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ESP32 WiFi Robot

3D Printed ESP32 Powered Video Streaming Robot

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The ESP32 WiFi robot is a shrunken-down version of the ZeroBot (https://hackaday.io/project/25092). Instead of a Raspberry Pi, it is powered by the similarly popular ESP32. Despite its lower processing power, the ESP32 robot has a ton of features. It streams color video over WiFi, runs on a small LiPo battery and can be controlled accurately from any web browser. With the 4€ Esp32 and a 3€ camera, it's also really cheap.

Features:
- Fully 3D printed chassis,(almost) no glue needed
- Analog controls using a websocket interface
- Low latency streaming (~100ms) at 120x160px
- Custom PCB, no more messy wiring
- Works with any 3.7V LiPo battery
- Micro USB for programming and charging

STL files on Thingiverse: https://www.thingiverse.com/thing:3371661

The ESP32 requires no app, it can be controlled from any PC or mobile device that has a web browser. Unlike with other browser based robots, the web interface uses a virtual analog stick, which works accurately with any touchscreen or mouse. Even keyboard input is accepted. The streaming resolution can be considered potato-quality at 160x120px. It still surpasses the Gameboy camera and has 8-bit color. The robot can be used in access point mode or it can connect to an existing WiFi router. A single cell LiPo battery powers the robot and can be recharged from a micro USB port, which is also used to program the ESP32. Additional features include temperature and battery voltage monitoring and a bright LED output. To make the robot as compact as possible, the components are soldered to a custom PCB.

If you are interested in this robot and want to build it yourself, be warned that the development is not 100% complete. The Zerobot (Pro) might be a better beginners project.

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  • Electronics

    Max.K01/23/2019 at 14:25 0 comments

    To make the robot as small as possible I had to design a custom PCB instead of using individual modules. The ESP32 actually needs very few external components to function. In order to program it a USB-Serial bridge is needed. For this part I copied some of Sparkfun's layout for the "ESP32 Thing" which uses a FT231XS. 

    There are cheaper solutions like the CP2104, but these are difficult to solder by hand without a hot air station. To connect the camera, there are 18 pads on the edge of the PCB. This is all it takes to program the robot and stream video.

    Additional components are the DRV8833 which is a tiny stepper motor /dual brushed motor driver. For supplying power, there is a LiPo charger on board. USB power and the battery can be plugged in at the same time. There is also a small transistor for switching on higher power LEDs. However these headlight LED have not been included in the 3D printed parts yet.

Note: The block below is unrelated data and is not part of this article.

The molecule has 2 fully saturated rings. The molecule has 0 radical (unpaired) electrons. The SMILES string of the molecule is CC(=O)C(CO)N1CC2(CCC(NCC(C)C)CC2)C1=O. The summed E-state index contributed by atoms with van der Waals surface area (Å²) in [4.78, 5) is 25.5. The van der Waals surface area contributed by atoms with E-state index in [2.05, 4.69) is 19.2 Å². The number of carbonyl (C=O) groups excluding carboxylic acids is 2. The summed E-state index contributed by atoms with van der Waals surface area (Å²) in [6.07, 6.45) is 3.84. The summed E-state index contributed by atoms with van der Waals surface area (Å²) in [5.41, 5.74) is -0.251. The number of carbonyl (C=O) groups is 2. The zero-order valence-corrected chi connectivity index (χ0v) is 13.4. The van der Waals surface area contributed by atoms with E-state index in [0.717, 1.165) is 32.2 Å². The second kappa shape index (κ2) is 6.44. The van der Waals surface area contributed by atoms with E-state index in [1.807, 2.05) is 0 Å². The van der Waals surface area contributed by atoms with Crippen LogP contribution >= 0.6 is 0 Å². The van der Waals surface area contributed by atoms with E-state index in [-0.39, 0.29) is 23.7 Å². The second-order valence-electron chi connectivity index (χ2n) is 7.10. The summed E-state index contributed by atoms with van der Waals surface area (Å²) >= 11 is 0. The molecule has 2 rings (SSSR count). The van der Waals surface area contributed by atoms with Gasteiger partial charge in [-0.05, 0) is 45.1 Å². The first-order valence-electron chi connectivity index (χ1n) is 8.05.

Below is a little animation of the layout process in Eagle:

    The PCBs were ordered from Aisler, which is a German circuit board supplier, very similar to OSHPark in the US. Less than two weeks later I had the finished boards in my mail:

    Fully populated, the PCB looks like this:

    The Motors are connected by two wires each. I made a small design error by placing the Battery port right in front of the printed part. Depending on the battery that's used a small adapter might be needed anyway.

    Another design error are the missing i2c pullup resistors for the camera. I assumed the camera board included those, but it seems to work just fine without them. 

  • Introduction​

    Max.K01/22/2019 at 20:11 0 comments

    The original Zerobot has become quite popular with well over 20.000 downloads on Thingiverse. Because of that I kept on improving the code and adding more features over the past two years. Now I wanted to build something new, based on the web interface of the Zerobot. One option was to switch from the Raspberry Pi Zero to a Pi 3B+, but that wouldn't have changed anything apart from increased size and performance. Instead, I decided to make the robot smaller by using an ESP32. With the change from a linux computer to a microcontroller comes an obvious decrease in processing power. 

    The ESP32 is an increadibly powerful µC though. After reading this article by Mudassar Tamboli I was convinced that streaming is possible: 
    https://medium.com/@mudassar.tamboli/esp32-ov7670-websocket-video-camera-26c35aedcc64
    The example uses the OV7670 and is based on Bitluni's ESP32 I2S camera code: (https://github.com/bitluni/ESP32CameraI2S), which is again based on Ivan Grokhotkov's ESP32 Camera Demo (https://github.com/igrr/esp32-cam-demo).

    I found that streaming at QQVGA (160x120px) works very well. The resolution is terrible compared to modern standards, but usable for navigating around on a desk. Here's a snapshot: